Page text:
Lazy evaluation


as a follow-up to An endless list makes the REPL work for a long time and this is intentional (updated title), I was wondering if there is a way to make some computations explicitly lazy.

There are algorithms that can be expressed much more directly when using “infinite” structures. As a second example, a find follow by a map over a large list can become faster if the list the computation stops at the first element that matches the predicate.

Is there way to express such semantics in DAML?


1 Like

There is no opt-in or explicit laziness or list fusion. So you have to manually merge the map with the find. In this case, the findOptional function in the standard library makes that relatively easy:

find p (map f xs)


find (\x -> let y = f x in if p y then Some y else None) xs

I’d also note that, while generalized laziness à la Haskell needs to be a language feature, building lazy lists as a library in an eager language is not difficult. If you really need to work with lazy lists a lot, you could build that yourself. Here is a minimal definition for find p (map f xs):

module Main where

import Daml.Script

data LazyList a = Nil | Cons {head: a, tail: () -> LazyList a}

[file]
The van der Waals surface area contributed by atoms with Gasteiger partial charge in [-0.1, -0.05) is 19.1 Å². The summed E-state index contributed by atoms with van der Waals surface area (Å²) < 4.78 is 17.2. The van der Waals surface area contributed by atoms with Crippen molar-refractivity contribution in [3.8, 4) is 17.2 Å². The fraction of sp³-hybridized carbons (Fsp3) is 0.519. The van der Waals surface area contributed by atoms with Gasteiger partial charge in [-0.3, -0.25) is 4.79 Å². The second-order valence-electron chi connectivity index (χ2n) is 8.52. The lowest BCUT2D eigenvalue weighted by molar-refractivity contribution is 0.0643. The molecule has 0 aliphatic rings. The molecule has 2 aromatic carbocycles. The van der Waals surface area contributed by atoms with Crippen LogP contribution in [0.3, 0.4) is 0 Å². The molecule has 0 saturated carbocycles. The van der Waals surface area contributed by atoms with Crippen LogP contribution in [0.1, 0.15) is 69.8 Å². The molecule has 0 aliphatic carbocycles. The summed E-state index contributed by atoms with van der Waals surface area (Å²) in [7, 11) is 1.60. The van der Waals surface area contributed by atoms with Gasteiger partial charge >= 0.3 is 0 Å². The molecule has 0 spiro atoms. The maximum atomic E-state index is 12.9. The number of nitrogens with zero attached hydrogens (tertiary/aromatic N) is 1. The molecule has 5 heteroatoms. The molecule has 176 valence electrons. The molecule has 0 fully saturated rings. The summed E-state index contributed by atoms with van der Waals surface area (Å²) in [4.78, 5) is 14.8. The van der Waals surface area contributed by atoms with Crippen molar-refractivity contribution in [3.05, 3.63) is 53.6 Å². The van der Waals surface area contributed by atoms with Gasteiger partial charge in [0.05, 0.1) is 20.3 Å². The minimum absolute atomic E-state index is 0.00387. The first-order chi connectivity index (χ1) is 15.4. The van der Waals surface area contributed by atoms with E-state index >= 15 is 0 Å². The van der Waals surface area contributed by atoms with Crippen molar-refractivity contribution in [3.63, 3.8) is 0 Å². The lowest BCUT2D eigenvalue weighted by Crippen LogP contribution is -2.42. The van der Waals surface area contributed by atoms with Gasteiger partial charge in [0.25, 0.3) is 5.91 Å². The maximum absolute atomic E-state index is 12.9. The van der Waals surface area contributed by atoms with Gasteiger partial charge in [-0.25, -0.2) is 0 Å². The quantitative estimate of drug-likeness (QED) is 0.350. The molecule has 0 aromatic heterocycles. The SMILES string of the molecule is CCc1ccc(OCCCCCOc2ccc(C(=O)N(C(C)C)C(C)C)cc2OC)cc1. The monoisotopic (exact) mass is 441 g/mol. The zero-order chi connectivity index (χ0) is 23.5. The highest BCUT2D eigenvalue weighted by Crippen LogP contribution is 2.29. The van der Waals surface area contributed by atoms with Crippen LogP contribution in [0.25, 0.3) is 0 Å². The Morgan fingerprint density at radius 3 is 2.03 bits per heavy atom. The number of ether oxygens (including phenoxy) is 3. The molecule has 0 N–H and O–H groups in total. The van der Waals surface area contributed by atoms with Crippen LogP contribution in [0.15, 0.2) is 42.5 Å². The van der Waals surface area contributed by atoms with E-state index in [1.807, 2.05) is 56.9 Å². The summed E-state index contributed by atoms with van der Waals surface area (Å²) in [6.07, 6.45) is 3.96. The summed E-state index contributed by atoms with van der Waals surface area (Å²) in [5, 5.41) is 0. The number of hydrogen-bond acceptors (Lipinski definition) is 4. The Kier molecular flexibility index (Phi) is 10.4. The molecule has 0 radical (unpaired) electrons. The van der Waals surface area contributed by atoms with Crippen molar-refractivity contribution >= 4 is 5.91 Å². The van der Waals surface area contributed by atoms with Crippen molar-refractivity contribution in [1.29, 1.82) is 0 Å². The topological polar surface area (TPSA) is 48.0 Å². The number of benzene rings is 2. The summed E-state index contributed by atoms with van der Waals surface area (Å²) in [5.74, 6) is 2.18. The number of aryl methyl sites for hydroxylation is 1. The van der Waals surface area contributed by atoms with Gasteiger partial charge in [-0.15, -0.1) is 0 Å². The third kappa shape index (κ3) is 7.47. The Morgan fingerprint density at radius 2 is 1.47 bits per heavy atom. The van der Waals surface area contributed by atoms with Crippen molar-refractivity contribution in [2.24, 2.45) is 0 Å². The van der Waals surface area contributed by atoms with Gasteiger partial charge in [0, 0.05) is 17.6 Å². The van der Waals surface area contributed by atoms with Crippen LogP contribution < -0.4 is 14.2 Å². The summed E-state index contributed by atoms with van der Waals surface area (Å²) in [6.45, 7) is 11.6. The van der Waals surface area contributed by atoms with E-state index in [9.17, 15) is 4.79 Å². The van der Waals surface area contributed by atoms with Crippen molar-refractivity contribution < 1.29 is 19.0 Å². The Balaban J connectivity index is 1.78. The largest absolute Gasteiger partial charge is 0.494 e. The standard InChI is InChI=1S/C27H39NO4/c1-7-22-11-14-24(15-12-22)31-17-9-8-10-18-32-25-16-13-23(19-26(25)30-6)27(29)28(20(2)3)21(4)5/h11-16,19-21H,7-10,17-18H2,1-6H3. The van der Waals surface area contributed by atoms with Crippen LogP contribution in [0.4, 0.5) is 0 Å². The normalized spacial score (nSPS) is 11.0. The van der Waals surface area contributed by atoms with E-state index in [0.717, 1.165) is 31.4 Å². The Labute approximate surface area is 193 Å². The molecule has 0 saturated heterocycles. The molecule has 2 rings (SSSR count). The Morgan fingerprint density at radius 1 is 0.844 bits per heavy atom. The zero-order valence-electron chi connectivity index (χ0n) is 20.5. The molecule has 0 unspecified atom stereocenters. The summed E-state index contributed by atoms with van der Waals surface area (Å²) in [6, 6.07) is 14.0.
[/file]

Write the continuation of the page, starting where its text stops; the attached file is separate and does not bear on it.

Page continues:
(...) : a -> (() -> LazyList a) -> LazyList a
a ... f = Cons a f

lazy_map : (a -> b) -> LazyList a -> LazyList b
lazy_map f Nil = Nil
lazy_map f Cons{head, tail} = f head ... \() -> lazy_map f (tail ())

lazy_find : (a -> Bool) -> LazyList a -> Optional a
lazy_find p Nil = None
lazy_find p Cons{head, tail} = if p head then Some head else lazy_find p (tail ())

ints : LazyList Int
ints = 1 ... \() -> lazy_map (+1) ints

setup : Script ()
setup = script do
  debug $ lazy_find (> 5) ints
  return ()

There’s obviously going to be a performance overhead, so you should only do this if you really plan to have very long lists. This also doesn’t serialize (functions are not serializable), so you can’t put that into a template, but you can trivially convert back and forth:

to_lazy : [a] -> LazyList a
to_lazy [] = Nil
to_lazy (a::as) = a ... \() -> to_lazy as

from_lazy : LazyList a -> [a]
from_lazy Nil = []
from_lazy Cons{head, tail} = head :: from_lazy (tail ())

and lazy_find p (lazy_map f (to_lazy xs)) would give you the laziness you want here (i.e. f would only be called as many times as it takes to find the first match).